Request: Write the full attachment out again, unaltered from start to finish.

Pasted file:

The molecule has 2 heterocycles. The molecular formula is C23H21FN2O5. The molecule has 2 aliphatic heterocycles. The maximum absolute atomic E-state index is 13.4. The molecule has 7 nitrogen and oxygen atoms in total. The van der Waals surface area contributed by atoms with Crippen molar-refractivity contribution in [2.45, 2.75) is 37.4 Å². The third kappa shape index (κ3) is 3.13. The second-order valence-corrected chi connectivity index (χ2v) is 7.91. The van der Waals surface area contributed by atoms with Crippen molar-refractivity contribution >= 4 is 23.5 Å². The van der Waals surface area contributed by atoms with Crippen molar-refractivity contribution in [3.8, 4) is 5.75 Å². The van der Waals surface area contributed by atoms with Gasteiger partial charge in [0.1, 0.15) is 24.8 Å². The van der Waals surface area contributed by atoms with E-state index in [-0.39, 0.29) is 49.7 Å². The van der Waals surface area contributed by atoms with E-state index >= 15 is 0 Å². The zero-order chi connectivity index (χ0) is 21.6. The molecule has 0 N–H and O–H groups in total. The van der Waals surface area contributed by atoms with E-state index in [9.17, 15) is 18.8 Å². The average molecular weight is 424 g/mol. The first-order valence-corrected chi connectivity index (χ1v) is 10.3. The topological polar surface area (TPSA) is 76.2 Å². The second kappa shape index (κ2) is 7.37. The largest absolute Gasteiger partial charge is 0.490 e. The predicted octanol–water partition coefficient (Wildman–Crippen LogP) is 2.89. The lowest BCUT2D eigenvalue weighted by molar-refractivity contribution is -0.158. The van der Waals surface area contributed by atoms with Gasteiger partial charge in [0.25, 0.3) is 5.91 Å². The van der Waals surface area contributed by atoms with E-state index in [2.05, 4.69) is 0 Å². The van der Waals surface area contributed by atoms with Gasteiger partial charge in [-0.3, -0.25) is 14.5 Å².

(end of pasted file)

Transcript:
The molecule has 2 heterocycles. The molecular formula is C23H21FN2O5. The molecule has 2 aliphatic heterocycles. The maximum absolute atomic E-state index is 13.4. The molecule has 7 nitrogen and oxygen atoms in total. The van der Waals surface area contributed by atoms with Crippen molar-refractivity contribution in [2.45, 2.75) is 37.4 Å². The third kappa shape index (κ3) is 3.13. The second-order valence-corrected chi connectivity index (χ2v) is 7.91. The van der Waals surface area contributed by atoms with Crippen molar-refractivity contribution >= 4 is 23.5 Å². The van der Waals surface area contributed by atoms with Crippen molar-refractivity contribution in [3.8, 4) is 5.75 Å². The van der Waals surface area contributed by atoms with Gasteiger partial charge in [0.1, 0.15) is 24.8 Å². The van der Waals surface area contributed by atoms with E-state index in [-0.39, 0.29) is 49.7 Å². The van der Waals surface area contributed by atoms with E-state index >= 15 is 0 Å². The zero-order chi connectivity index (χ0) is 21.6. The molecule has 0 N–H and O–H groups in total. The van der Waals surface area contributed by atoms with E-state index in [9.17, 15) is 18.8 Å². The average molecular weight is 424 g/mol. The first-order valence-corrected chi connectivity index (χ1v) is 10.3. The topological polar surface area (TPSA) is 76.2 Å². The second kappa shape index (κ2) is 7.37. The largest absolute Gasteiger partial charge is 0.490 e. The predicted octanol–water partition coefficient (Wildman–Crippen LogP) is 2.89. The lowest BCUT2D eigenvalue weighted by molar-refractivity contribution is -0.158. The van der Waals surface area contributed by atoms with Gasteiger partial charge in [0.25, 0.3) is 5.91 Å². The van der Waals surface area contributed by atoms with E-state index in [2.05, 4.69) is 0 Å². The van der Waals surface area contributed by atoms with Gasteiger partial charge in [-0.3, -0.25) is 14.5 Å².